If you live in the Western part of the world, you’ve seen how the legalization of cannabis is sweeping North America, South America and Europe. However, the rest of the world isn’t as accepting of this plant. Places such as Asia and Africa still have extremely strict cannabis laws.
In Japan, getting caught with cannabis can mean a fine and up to 5 years of prison time. If you’re caught trying to grow or transport it, you can get a fine and 10-15 years of prison time. With such harsh laws, the younger generation is still trying to smoke because of its popularity in the Western world. In Kochi, 12 kids and teenagers were arrested for smoking cannabis. One of the boys stated they “wanted to be like foreign musicians so we smoked weed”. Most Japanese people didn’t even know what cannabis was until it became popular in the Western world. This is because most of the cannabis in the country is imported so it’s extremely difficult to find without knowing the right people. If you were lucky enough to have some 30 years ago, you could’ve smoked it on your porch and nobody would’ve batted an eye because they didn’t know what it smelled like or looked like.
In South Africa, cultivation and personal consumption of marijuana became legalized just a few months ago. South Africa is one of the most developed countries in Africa and is working its way towards a better future. By legalizing cannabis and joining first world countries in the global market for cannabis, this will give a noticeable boost in their economy. This will also bring down crime rate and incarcerations which are essential to a country’s development into a first world country. There are many more steps South Africa must take towards becoming a developed country, but legalizing cannabis is a step in the right direction!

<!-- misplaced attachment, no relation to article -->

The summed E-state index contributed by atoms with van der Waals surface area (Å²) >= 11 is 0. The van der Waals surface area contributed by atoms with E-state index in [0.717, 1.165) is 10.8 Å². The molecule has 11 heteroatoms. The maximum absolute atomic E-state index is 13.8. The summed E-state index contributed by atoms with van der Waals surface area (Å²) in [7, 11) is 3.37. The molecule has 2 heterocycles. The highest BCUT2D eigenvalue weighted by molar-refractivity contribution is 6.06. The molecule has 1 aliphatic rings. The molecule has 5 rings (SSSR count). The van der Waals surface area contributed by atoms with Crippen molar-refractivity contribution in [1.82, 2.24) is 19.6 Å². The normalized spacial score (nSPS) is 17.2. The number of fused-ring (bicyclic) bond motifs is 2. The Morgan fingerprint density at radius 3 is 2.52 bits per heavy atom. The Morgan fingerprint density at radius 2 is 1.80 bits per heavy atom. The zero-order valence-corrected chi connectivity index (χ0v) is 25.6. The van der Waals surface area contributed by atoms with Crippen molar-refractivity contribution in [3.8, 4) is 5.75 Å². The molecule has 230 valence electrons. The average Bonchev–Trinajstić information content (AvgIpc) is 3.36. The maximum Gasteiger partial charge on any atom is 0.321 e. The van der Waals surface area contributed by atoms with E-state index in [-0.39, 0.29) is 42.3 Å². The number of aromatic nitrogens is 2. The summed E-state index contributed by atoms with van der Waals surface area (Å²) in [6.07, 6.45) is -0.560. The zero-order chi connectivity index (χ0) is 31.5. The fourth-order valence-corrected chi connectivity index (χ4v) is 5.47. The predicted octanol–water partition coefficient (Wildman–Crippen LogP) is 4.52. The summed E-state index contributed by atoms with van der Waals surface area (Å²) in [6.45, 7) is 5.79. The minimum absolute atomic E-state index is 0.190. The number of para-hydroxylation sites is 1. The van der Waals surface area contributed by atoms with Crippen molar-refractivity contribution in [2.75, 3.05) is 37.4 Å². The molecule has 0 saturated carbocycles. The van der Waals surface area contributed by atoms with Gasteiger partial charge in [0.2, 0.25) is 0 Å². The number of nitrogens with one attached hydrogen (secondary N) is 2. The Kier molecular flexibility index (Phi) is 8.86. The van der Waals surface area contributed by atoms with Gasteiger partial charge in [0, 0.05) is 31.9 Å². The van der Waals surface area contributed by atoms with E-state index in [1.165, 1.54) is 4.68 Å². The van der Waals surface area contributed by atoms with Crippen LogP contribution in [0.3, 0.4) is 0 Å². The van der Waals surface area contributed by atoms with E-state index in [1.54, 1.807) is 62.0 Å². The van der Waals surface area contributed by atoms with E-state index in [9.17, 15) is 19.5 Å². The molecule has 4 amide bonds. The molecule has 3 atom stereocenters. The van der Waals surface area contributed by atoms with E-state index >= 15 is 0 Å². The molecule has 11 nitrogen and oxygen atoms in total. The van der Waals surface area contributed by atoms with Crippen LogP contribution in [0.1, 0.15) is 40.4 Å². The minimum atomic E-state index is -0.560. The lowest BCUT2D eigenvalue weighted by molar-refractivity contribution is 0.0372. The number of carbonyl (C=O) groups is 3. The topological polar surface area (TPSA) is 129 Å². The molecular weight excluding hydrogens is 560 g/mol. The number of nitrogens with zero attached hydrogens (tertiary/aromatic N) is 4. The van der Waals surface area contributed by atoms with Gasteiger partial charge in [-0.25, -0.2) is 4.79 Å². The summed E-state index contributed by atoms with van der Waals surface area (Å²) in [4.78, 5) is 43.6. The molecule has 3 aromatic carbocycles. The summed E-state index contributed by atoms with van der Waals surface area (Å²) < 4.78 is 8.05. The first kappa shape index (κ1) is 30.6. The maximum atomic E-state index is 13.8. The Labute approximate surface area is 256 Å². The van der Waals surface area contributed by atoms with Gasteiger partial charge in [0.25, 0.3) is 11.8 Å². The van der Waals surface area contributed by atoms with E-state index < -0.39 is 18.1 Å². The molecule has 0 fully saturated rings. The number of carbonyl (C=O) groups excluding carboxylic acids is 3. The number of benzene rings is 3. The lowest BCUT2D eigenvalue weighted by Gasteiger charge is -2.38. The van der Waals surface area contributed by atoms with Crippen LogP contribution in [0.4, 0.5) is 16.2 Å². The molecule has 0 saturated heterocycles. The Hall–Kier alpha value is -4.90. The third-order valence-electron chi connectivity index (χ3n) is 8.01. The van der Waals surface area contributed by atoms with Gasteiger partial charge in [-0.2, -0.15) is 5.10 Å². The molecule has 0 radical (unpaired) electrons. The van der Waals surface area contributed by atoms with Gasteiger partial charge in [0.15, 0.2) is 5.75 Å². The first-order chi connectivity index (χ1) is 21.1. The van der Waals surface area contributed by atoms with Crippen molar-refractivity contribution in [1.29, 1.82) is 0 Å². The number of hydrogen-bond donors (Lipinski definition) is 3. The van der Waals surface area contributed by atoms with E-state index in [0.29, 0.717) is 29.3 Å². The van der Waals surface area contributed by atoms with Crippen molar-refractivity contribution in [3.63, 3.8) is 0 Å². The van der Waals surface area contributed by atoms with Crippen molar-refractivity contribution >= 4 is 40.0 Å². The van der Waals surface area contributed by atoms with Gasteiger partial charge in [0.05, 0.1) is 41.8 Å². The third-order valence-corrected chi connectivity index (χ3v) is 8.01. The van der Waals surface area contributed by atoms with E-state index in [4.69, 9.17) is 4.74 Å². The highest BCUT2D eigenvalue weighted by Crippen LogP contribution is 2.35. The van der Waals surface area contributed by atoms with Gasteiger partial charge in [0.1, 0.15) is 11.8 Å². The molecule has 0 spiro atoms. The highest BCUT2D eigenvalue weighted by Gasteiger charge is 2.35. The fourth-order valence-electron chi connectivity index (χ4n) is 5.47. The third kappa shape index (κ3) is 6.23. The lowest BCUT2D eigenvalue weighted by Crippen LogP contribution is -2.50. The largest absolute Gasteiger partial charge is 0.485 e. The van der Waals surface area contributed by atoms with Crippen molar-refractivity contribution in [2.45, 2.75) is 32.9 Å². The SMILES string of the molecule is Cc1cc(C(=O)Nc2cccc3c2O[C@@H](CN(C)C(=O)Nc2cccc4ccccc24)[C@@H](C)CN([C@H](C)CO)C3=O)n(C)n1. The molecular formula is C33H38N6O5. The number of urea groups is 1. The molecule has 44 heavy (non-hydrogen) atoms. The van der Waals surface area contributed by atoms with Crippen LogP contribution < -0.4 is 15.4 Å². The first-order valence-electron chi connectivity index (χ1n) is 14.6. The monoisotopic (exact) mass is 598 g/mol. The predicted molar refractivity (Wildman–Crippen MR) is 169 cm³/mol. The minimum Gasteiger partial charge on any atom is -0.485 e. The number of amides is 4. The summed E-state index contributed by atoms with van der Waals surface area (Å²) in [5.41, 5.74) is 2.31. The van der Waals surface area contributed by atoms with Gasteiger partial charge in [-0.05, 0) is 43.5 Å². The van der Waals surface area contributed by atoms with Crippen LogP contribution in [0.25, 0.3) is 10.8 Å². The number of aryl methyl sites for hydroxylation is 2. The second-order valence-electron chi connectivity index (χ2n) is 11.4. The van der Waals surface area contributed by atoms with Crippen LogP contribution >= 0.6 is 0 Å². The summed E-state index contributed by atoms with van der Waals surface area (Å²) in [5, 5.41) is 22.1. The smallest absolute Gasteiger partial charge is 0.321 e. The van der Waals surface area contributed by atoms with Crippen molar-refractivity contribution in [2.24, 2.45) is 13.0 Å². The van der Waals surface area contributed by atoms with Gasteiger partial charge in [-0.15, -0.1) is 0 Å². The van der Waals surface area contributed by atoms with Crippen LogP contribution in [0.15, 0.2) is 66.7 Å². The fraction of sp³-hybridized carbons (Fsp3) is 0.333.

In Israel, recreational use of cannabis was decriminalized in 2017. Right-wing Justice Minister Ayelet Shaked said “The State of Israel cannot turn a blind eye in light of changes worldwide regarding cannabis consumption and effect." With Israel making this legal change, it encourages the Middle East to begin reevaluating their drug laws. It also encourages more of the Middle East to adopt more openness to Western and European cultures. Marijuana may not literally bring peace to the Middle East, but it’s something that is slowly becoming normalized and if the Middle East can find some common ground such as the marijuana markets, then there may be some sort of resolve between the countries.